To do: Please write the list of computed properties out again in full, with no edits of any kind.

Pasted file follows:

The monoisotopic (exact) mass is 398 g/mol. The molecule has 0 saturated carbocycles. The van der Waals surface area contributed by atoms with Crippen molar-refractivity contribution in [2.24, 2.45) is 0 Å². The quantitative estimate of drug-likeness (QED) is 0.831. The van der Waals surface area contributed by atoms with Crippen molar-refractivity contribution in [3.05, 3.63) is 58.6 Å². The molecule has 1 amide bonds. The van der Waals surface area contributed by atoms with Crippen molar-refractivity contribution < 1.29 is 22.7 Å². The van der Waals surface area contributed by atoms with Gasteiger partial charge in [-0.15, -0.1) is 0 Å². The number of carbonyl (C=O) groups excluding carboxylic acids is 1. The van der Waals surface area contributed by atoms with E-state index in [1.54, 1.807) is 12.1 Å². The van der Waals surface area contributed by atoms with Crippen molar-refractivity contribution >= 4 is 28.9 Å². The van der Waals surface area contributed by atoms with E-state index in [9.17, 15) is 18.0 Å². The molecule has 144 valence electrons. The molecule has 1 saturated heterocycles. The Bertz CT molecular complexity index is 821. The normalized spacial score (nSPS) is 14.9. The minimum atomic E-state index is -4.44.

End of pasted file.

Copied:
The monoisotopic (exact) mass is 398 g/mol. The molecule has 0 saturated carbocycles. The van der Waals surface area contributed by atoms with Crippen molar-refractivity contribution in [2.24, 2.45) is 0 Å². The quantitative estimate of drug-likeness (QED) is 0.831. The van der Waals surface area contributed by atoms with Crippen molar-refractivity contribution in [3.05, 3.63) is 58.6 Å². The molecule has 1 amide bonds. The van der Waals surface area contributed by atoms with Crippen molar-refractivity contribution < 1.29 is 22.7 Å². The van der Waals surface area contributed by atoms with Gasteiger partial charge in [-0.15, -0.1) is 0 Å². The number of carbonyl (C=O) groups excluding carboxylic acids is 1. The van der Waals surface area contributed by atoms with E-state index in [1.54, 1.807) is 12.1 Å². The van der Waals surface area contributed by atoms with Crippen molar-refractivity contribution >= 4 is 28.9 Å². The van der Waals surface area contributed by atoms with E-state index in [9.17, 15) is 18.0 Å². The molecule has 144 valence electrons. The molecule has 1 saturated heterocycles. The Bertz CT molecular complexity index is 821. The normalized spacial score (nSPS) is 14.9. The minimum atomic E-state index is -4.44.